|Reviews for Stray but a little|
| Mia-philosephet chapter 1 . 4/30/2011
I'm guessing that Legolas is the compassionate/merciless one in the story. :) Wow, I would NOT want to be in Boromir's place! I particularly liked Legolas's comparison of Gondor and Mirkwood. The two realms truly are similar in their endless war with Sauron that has led to their slow decline. I had not thought of the two characters as sharing anything in common, but I see that they indeed do. I hope Legolas, in his intensity to preserve his realm and save the fellowship, didn't push Boromir over the edge. "The edge of a knife" is a perfect illustration for the tension here. Well done, as always.
| The Pearl Maiden chapter 1 . 4/9/2011
Wow. That dialogue was intense. Beautiful oneshot. I think you described their emotions perfectly. Brava! :)
| LyradanaGreetsTheWind chapter 1 . 4/9/2011
Golly gosh, this story had me biting my lip as I read through it. A wonderful argument, this one having no mirth, sadly.
The trials of Boromir have always haunted me and I enjoy re-reading my Tolkien for pleasure every few years (as I love them so). Here in your story entitled "Stay But A Little" you have touched upon a few raw nerves and made us all think even more.
My sadness for Boromir remains always, as his was a life of duty and trial and at the last (after his doom descended upon him) of great bravery and desire for others to survive and go on to fight for all of Middle earth.
Your argument, here played out by two men of noble blood, is unusual because I can clearly hear Legolas also admitting desire for the Ring in a way. Duty for the sake of others rules both their lives, but they are still young and desire can overpower judgement.
Sadly, we all know of Isulder's Bane that became Boromir's Doom, here is a fine story of compassion and pride. That the White City is only a shadow of the once beautiful Osgiliath that now lies in ruins at the river is very true, Gondor is merely a clever fortress, a pile of stones that is the last refuge in a way, for the remaining peoples. But it is Boromir's home, that he has fought for all of his life to serve and protect for the future.
Mirkwood is the birthplace of Legolas and he feels no less love for it than Boromir does for Gondor I would think, but here in your story you suggest that love for all of the living and the myriad folk that be sing in Legolas and that perhaps Boromir has been raised to love his own folk first before others.
But then, the Eye of the Great Enemy lives in a terrible tower only across the river from Osgiliath (it's sister city in many ways, long ago), no doubt Boromir has always been aware in some way of it's gaze, upon his home, upon his people. And upon himself.
So very sad. Another fine argument you have posed, I salute your deep talent, I applaud your story telling abilities, I somehow enjoyed this torture as a fine tale and I wish to say thank you for writing and sharing such a fine piece of work. Well done, that author there!
| Ecri chapter 1 . 4/8/2011
Wow! Beautifully written. That was an insightful and believable exchange between Boromir and Legolas. Their identical fears for their people and their different approaches to the quest and the protection of their homes is just beautifully realized.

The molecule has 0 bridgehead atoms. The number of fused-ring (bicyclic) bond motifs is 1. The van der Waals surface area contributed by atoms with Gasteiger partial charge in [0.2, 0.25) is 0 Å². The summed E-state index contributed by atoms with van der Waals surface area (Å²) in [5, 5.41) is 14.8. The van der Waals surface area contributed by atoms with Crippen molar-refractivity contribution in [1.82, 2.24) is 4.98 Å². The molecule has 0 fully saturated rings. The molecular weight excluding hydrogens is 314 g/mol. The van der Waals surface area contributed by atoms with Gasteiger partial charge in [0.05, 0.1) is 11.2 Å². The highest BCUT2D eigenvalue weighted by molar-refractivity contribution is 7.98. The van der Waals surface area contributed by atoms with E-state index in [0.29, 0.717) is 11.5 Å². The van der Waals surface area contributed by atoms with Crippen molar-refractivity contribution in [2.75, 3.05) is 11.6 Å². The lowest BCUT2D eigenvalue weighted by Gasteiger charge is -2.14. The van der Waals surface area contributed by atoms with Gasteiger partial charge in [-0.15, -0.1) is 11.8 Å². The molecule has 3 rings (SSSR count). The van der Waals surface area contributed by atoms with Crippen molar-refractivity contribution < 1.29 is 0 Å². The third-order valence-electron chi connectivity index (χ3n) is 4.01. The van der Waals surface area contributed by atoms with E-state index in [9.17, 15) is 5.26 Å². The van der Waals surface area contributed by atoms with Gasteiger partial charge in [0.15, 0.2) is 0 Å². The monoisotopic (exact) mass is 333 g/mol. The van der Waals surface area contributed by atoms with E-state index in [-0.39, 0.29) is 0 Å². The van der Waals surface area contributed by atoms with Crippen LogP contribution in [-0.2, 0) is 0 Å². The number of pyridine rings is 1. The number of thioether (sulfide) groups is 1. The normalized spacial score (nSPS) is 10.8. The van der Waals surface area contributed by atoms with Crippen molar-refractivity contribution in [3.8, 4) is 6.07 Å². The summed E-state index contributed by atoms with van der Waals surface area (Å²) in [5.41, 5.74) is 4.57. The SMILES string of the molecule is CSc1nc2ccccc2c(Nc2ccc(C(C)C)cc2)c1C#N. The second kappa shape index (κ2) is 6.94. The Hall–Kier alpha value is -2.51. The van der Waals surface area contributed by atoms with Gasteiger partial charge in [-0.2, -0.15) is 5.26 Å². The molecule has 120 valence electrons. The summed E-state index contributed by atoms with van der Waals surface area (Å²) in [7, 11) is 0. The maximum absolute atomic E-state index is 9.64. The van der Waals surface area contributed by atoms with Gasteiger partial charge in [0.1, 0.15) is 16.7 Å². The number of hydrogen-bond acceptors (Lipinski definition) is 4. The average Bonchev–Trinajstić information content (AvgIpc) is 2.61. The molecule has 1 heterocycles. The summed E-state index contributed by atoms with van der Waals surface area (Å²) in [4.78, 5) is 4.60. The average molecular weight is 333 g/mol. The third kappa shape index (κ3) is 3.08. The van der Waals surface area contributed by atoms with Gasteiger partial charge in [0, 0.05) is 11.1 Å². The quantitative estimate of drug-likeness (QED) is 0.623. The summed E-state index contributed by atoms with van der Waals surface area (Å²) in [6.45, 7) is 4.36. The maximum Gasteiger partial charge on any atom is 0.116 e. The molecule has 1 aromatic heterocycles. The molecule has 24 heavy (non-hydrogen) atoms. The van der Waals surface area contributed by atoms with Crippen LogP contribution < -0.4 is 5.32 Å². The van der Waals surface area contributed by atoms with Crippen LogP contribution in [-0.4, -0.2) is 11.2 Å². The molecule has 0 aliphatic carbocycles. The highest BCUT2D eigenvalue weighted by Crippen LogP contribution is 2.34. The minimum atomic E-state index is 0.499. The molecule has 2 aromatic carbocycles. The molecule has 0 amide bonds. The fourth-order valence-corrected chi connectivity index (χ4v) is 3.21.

| leralonde chapter 1 . 4/8/2011
I loved the dialog in this story. They both make their point of view very well. Legolas shows compassion for Boromir when he tells him of the struggles of his own people. And he admits to feeling the pull of the ring. But he turns on him and asks him why he doesn't leave. Perhaps the last prodding that he needs.
| Nieriel Raina chapter 1 . 4/7/2011
Brilliant as always! :)
| Aislynn Crowdaughter chapter 1 . 4/7/2011
Wow. This is stunning - Boromir's despair and capture in his own thoughts is palpable, as palpable as is the influence worming its way *into* his thoughts, although it is not clearly named here. The confrontation with Legolas is intense. I also love the way Legolas makes it clear to Boromir what they both have in common. I always thought that Legolas pof all people had to feel the most kinship with Boromir's situation as a champion of a besieged people, and you bring that to the point beautifully, here. The end is tense and foreboding, indeed.
Thank you for this great story!
| summersidefolly chapter 1 . 4/7/2011
Excellent! Well written! I only had trouble comprehending one sentence ~ Under the weak glare of the winter sun, the marshlands warmed enough to whisper of a fouler stench should spring ever return to the swamps. I think it was the 'should' that confused me. After I paused before reading the 'should' it made sense. Maybe it needs a comma or something. I don't know. Well, anyway, it was a terrific read! Thanks for sharing!
| Ceanen chapter 1 . 4/7/2011
Fabulous, as always! You have such a way with dialogue...it's always seamless and believable, while still descriptive and beautiful.
| GreenGreatDragon chapter 1 . 4/6/2011
very interesting! i've recently been intrigued by the similarities in legolas and boromir; their homelands face much the same difficulties and i've thought about what their relationship would be like. this is an excellent little scene depicting their interaction with each other! i like how you started with a contrast between boromir and faramir and worked it into boromir and legolas; that's hard to do and not make it seem random, but you were able to make it flow perfectly and there didn't seem to be any awkwardness at all in that transition. so well done and write again soon!